Update From the Field: How WFP Is Responding to Hurricane Irma

Disaster Preparedness Emergency Response Haiti
A WFP aid worker carries a box of High-Energy Biscuits with a plane in the backdrop

Updated September 15, 2017.

Over the weekend, Hurricane Irma — the strongest Atlantic storm on record — made landfall in the Caribbean. The hurricane caused extensive damage in Barbuda and Anguilla, as well as partial flooding in the Dominican Republic, Haiti and Cuba.

The worst hit are some 200,000 people in the eastern Caribbean islands — Anguilla, Barbuda, British Virgin Islands, Cuba, Saint Martin/St Maarten, Saint Barthélemy and the Turks and Caicos Islands. At least 35 people have been reported dead. In addition, the islands have seen severe damage to infrastructure and health centers, with widespread loss of electrical power and limited access to clean water.

The World Food Programme (WFP) quickly began delivering nutrition-packed, High-Energy Biscuits (HEBs) in the towns of Fort Liberté and Ouanaminthe in northeast Haiti to families displaced by the storm and living in shelters. These rapid emergency food distributions were made possible thanks to the advance deployment of 141,000 pounds of food and supplies from a humanitarian response depot in Dubai — enough to reach 80,000 vulnerable people over four days.

A young boy holds an open package of High-Energy Biscuits while looking off camera
A young boy eats from a package of High-Energy Biscuits, delivered Sunday in northeastern Haiti.

As Haitian officials lead the humanitarian response, WFP can mobilize and distribute an additional supply of pre-positioned food for up to 150,000 people. Some of this food has been redeployed to islands worse hit and facing greater need.

The agency is ready to launch an emergency operation with the Cuban government to assist 664,000 people. WFP and its partners are set to distribute pre-positioned stocks of rice, beans and vegetable oil that can feed up to 275,000 people for a month. More funding is being mobilized to purchase additional food.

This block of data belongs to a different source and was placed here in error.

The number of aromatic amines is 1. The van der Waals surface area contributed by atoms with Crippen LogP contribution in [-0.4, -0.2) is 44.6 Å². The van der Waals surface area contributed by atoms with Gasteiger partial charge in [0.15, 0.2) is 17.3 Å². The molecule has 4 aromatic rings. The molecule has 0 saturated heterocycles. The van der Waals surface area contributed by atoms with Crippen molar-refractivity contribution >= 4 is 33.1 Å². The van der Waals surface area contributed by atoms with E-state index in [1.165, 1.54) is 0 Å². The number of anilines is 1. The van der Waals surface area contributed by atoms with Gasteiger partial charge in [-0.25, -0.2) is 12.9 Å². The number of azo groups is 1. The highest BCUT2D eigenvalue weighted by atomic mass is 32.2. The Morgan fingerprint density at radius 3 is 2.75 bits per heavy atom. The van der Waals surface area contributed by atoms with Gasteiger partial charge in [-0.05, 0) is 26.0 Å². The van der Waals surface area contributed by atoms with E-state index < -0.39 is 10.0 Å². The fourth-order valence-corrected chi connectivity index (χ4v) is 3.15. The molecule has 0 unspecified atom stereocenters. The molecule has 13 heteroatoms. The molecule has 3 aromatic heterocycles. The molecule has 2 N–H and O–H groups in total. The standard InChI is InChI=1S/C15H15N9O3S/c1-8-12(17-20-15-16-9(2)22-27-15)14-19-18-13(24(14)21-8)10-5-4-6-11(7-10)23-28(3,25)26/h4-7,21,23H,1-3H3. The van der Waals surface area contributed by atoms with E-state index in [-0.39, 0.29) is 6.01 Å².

A man stands over a shipment of WFP boxes that are being hauled out of an airplane
33,000 pounds of High-Energy Biscuits arrived this week in St Maarten from Haiti. In close collaboration with the government and partner Samaritan’s Purse, they will be distributed in emergency relief packages that include water and other supplies.

WFP is providing WFP is providing over 66,000 pounds of HEBs to the islands in the eastern Caribbean — enough to feed more than 17,000 for three days — and over 22,000 pounds of HEBs to the western Caribbean — enough to help 8,500 people. The agency is also providing telecommunications support to Caribbean islands like Barbuda to help coordinate response efforts on the ground.

The U.N. Humanitarian Response Depots (UNHRD), managed by WFP, have airlifted additional supplies like hygiene kits, tarpaulins, buckets, soap, mobile storage units, generators, telecommunications equipment and more on behalf of four partners.

When natural disasters strike, hunger is often the first emergency. That’s why WFP is among the first on the ground to deliver food assistance when it matters most.

But the agency is also working with at-risk communities to prepare against future disasters through early warning systems, infrastructure improvements and innovative partnerships with academic institutions like MIT and private companies like Google. Join our mission and learn how you can make a lifesaving difference.

Help WFP Respond to Emergencies

WFP is the humanitarian community's first responder, arriving quickly to provide not just food but the expertise to ensure that relief reaches those who need it, no matter the conditions on the ground.